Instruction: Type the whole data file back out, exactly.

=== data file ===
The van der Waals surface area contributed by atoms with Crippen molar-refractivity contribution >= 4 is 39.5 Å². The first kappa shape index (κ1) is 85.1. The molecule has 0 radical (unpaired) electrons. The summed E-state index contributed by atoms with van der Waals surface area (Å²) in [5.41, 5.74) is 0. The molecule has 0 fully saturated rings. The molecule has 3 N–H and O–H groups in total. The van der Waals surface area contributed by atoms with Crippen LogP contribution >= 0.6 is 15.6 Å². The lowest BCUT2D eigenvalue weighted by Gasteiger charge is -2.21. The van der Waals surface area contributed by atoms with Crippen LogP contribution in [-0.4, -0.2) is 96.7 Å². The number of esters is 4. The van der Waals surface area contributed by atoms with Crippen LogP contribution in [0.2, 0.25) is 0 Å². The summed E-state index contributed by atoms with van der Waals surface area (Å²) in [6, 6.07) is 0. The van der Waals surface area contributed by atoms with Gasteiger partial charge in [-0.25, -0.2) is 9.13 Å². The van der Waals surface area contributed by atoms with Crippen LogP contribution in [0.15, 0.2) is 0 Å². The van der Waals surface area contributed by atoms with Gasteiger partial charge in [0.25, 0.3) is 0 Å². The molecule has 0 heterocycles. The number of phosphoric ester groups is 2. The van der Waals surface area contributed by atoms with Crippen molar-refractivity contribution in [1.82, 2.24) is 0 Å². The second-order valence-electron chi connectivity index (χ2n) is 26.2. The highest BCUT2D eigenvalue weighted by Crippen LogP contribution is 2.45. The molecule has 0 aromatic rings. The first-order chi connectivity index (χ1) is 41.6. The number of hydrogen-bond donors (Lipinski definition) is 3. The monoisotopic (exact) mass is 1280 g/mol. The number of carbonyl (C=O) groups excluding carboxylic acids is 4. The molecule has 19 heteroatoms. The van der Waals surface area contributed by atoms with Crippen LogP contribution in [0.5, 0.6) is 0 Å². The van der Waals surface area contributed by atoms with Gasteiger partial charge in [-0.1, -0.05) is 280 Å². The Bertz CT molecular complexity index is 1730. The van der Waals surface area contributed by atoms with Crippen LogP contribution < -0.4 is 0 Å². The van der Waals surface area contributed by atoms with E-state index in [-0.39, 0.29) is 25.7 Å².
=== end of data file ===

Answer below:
The van der Waals surface area contributed by atoms with Crippen molar-refractivity contribution >= 4 is 39.5 Å². The first kappa shape index (κ1) is 85.1. The molecule has 0 radical (unpaired) electrons. The summed E-state index contributed by atoms with van der Waals surface area (Å²) in [5.41, 5.74) is 0. The molecule has 0 fully saturated rings. The molecule has 3 N–H and O–H groups in total. The van der Waals surface area contributed by atoms with Crippen LogP contribution >= 0.6 is 15.6 Å². The lowest BCUT2D eigenvalue weighted by Gasteiger charge is -2.21. The van der Waals surface area contributed by atoms with Crippen LogP contribution in [-0.4, -0.2) is 96.7 Å². The number of esters is 4. The van der Waals surface area contributed by atoms with Crippen LogP contribution in [0.2, 0.25) is 0 Å². The summed E-state index contributed by atoms with van der Waals surface area (Å²) in [6, 6.07) is 0. The van der Waals surface area contributed by atoms with Gasteiger partial charge in [-0.25, -0.2) is 9.13 Å². The van der Waals surface area contributed by atoms with Crippen LogP contribution in [0.15, 0.2) is 0 Å². The van der Waals surface area contributed by atoms with Gasteiger partial charge in [0.25, 0.3) is 0 Å². The molecule has 0 heterocycles. The number of phosphoric ester groups is 2. The van der Waals surface area contributed by atoms with Crippen molar-refractivity contribution in [1.82, 2.24) is 0 Å². The second-order valence-electron chi connectivity index (χ2n) is 26.2. The highest BCUT2D eigenvalue weighted by Crippen LogP contribution is 2.45. The molecule has 0 aromatic rings. The first-order chi connectivity index (χ1) is 41.6. The number of hydrogen-bond donors (Lipinski definition) is 3. The monoisotopic (exact) mass is 1280 g/mol. The number of carbonyl (C=O) groups excluding carboxylic acids is 4. The molecule has 19 heteroatoms. The van der Waals surface area contributed by atoms with Crippen LogP contribution in [0.5, 0.6) is 0 Å². The van der Waals surface area contributed by atoms with Gasteiger partial charge in [-0.1, -0.05) is 280 Å². The Bertz CT molecular complexity index is 1730. The van der Waals surface area contributed by atoms with Crippen LogP contribution < -0.4 is 0 Å². The van der Waals surface area contributed by atoms with E-state index in [-0.39, 0.29) is 25.7 Å².